Kevin L. Hoover
Mad River Union
ARCATA – Pick your narrative: either Humboldt State’s adults are trying to bring clarity and fairness to the unruly rebellion at KHSU, or the university’s administration is crossing ethical lines to squash dissent.
Humboldt State University President Lisa Rossbacher has asked that meetings of radio station KHSU’s Community Advisory Board (CAB) be suspended until the members explain themselves over a vote taken in June.
It’s not clear whether or not Wednesday's 6:30 p.m. CAB meeting will take place in its usual location, but members have vowed to hold it in the parking lot if they’re denied their usual room in the Behaviorial & Social Sciences Building Native Forum (BSS 162).
In a letter dated Sept. 17, Rossbacher cites confusion over a June 27 decision by the CAB to forward a letter to her citing the lack of confidence community members have in KHSU General Manager Peter Fretwell.
The question is whether or not boardmembers' forwarding the letter constituted an expression of no confidence in Fretwell by the CAB, or if the board was simply passing the statement along.
“The essence of the issue is whether you individually understood your vote was to convey the opinions you heard during your public meetings or to express the CAB’s collective decision to vote ‘no confidence’,” Rossbacher writes.
Continues Rossbacher, “I am requesting that, before you convene any further CAB meetings at HSU, you individually and privately reply to me about your understanding of what you intended in your vote at the June 27, 2018 meeting.”
HSU Associate Vice President for Marketing and Communications Frank Whitlach said the general public remains under the impression that the CAB itself expressed no confidence in Fretwell rather than forwarding a letter from others to that effect.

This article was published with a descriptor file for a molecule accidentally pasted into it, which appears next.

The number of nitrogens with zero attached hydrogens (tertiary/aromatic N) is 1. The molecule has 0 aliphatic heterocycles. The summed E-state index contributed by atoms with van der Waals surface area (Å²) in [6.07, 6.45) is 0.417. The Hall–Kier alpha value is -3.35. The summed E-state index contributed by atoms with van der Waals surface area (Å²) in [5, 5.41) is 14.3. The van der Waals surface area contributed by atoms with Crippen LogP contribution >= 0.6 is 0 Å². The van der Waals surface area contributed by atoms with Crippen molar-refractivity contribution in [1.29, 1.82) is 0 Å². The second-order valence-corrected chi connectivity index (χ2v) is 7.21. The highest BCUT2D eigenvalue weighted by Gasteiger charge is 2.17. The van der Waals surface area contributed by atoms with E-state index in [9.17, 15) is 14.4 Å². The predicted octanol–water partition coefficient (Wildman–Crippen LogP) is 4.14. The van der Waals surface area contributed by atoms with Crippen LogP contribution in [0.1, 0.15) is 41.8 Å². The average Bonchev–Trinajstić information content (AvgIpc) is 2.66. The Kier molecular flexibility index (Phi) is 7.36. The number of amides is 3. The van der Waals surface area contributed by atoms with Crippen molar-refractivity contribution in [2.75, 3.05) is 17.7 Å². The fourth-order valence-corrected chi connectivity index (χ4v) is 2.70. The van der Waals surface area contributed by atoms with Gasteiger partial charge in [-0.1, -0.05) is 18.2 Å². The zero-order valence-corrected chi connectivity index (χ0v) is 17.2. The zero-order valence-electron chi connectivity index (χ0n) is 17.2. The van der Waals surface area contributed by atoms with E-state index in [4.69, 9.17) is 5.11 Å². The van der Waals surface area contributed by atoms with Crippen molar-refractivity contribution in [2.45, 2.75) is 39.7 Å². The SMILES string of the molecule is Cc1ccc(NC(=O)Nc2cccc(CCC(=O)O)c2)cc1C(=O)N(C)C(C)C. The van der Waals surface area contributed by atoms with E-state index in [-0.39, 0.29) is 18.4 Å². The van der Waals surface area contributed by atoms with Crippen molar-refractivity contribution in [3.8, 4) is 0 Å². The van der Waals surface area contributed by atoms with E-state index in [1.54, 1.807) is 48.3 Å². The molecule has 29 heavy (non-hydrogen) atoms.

“We continue to hear people talk about the original reporting as if it was settled fact,” he said.
Last week’s Thursday Night Talk (TNT) show was to have four CAB members as guests, but Whitlach confirmed that the TNT show featuring CAB members was canceled by Fretwell.
“Peter decided that they would not do that topic,” Whitlach said. “He questioned the station’s ability cover the story fairly and completely.”
Guests scheduled for the canceled show included only members of the CAB, with no one from station management or the university administration present to offer alternative perspectives.
Still, TNT routinely features guests with a singular point of view on current events, prompting a question as to why last week’s edition of the show required management intervention.
“There is a firewall between HSU management and editorial decisions at KHSU, and Peter is on the KHSU side of that firewall,” Whitlach explained. “Peter tells me that he doesn’t feel KHSU is in a good position to cover itself objectively, and that in general most journalists avoid trying to talk about themselves in their stories.”
As for any impressions that the administration is tempering dissent, Whitlach stated, “I would disagree with that conclusion, but I realize some people could come to it. What folks might consider is what has actually happened in the real world. I would say there has been a robust airing of different opinions about how HSU is managing its public radio station.”
Whitlach observed that Rossbacher hadn’t canceled the meeting outright, but had diplomatically “requested” that the CAB not meet until the intentions of the board members at the June meeting were clarified.
On Saturday, CAB member Jana Kirk-Levine sent out an advisory email message pledging that the CAB meeting will take place.
“Even if we have to move to the parking lot, the KHSU CAB plans to hold the meeting as scheduled this coming Wednesday,” Kirk-Levine wrote. “The meeting has been announced on the calendar and we plan to honor this.”
Continued Kirk-Levine, “Those in attendance will be asked to sign in, not necessary just asking to keep track of who is there. Comments will be limited to two minutes. Discussion will be focused around public input from the stakeholders.”